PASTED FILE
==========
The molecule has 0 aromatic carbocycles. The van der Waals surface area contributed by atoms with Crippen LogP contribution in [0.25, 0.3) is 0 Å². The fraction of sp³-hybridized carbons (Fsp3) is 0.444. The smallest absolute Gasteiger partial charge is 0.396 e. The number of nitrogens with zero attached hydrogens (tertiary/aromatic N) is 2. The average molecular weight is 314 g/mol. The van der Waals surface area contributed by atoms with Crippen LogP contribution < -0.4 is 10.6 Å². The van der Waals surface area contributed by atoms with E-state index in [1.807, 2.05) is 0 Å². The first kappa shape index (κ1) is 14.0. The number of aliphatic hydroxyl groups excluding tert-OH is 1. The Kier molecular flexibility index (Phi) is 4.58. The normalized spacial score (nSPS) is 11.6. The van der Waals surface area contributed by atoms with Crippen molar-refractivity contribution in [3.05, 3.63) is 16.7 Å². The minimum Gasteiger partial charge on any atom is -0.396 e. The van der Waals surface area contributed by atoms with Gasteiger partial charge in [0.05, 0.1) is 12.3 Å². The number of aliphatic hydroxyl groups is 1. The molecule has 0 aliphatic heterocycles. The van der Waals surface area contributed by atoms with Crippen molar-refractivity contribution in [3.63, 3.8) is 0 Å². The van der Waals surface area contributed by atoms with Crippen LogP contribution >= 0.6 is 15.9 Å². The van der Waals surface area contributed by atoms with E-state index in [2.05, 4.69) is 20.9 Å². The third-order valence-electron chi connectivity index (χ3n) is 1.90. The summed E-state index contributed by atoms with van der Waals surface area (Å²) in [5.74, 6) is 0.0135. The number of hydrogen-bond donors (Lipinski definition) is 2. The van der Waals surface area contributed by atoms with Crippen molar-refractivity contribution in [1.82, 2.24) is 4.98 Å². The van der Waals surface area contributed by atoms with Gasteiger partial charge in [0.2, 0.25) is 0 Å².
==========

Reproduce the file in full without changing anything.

The molecule has 0 aromatic carbocycles. The van der Waals surface area contributed by atoms with Crippen LogP contribution in [0.25, 0.3) is 0 Å². The fraction of sp³-hybridized carbons (Fsp3) is 0.444. The smallest absolute Gasteiger partial charge is 0.396 e. The number of nitrogens with zero attached hydrogens (tertiary/aromatic N) is 2. The average molecular weight is 314 g/mol. The van der Waals surface area contributed by atoms with Crippen LogP contribution < -0.4 is 10.6 Å². The van der Waals surface area contributed by atoms with E-state index in [1.807, 2.05) is 0 Å². The first kappa shape index (κ1) is 14.0. The number of aliphatic hydroxyl groups excluding tert-OH is 1. The Kier molecular flexibility index (Phi) is 4.58. The normalized spacial score (nSPS) is 11.6. The van der Waals surface area contributed by atoms with Crippen molar-refractivity contribution in [3.05, 3.63) is 16.7 Å². The minimum Gasteiger partial charge on any atom is -0.396 e. The van der Waals surface area contributed by atoms with Gasteiger partial charge in [0.05, 0.1) is 12.3 Å². The number of aliphatic hydroxyl groups is 1. The molecule has 0 aliphatic heterocycles. The van der Waals surface area contributed by atoms with Crippen molar-refractivity contribution in [3.63, 3.8) is 0 Å². The van der Waals surface area contributed by atoms with Crippen LogP contribution >= 0.6 is 15.9 Å². The van der Waals surface area contributed by atoms with E-state index in [2.05, 4.69) is 20.9 Å². The third-order valence-electron chi connectivity index (χ3n) is 1.90. The summed E-state index contributed by atoms with van der Waals surface area (Å²) in [5.74, 6) is 0.0135. The number of hydrogen-bond donors (Lipinski definition) is 2. The van der Waals surface area contributed by atoms with Crippen molar-refractivity contribution in [1.82, 2.24) is 4.98 Å². The van der Waals surface area contributed by atoms with Gasteiger partial charge in [0.2, 0.25) is 0 Å².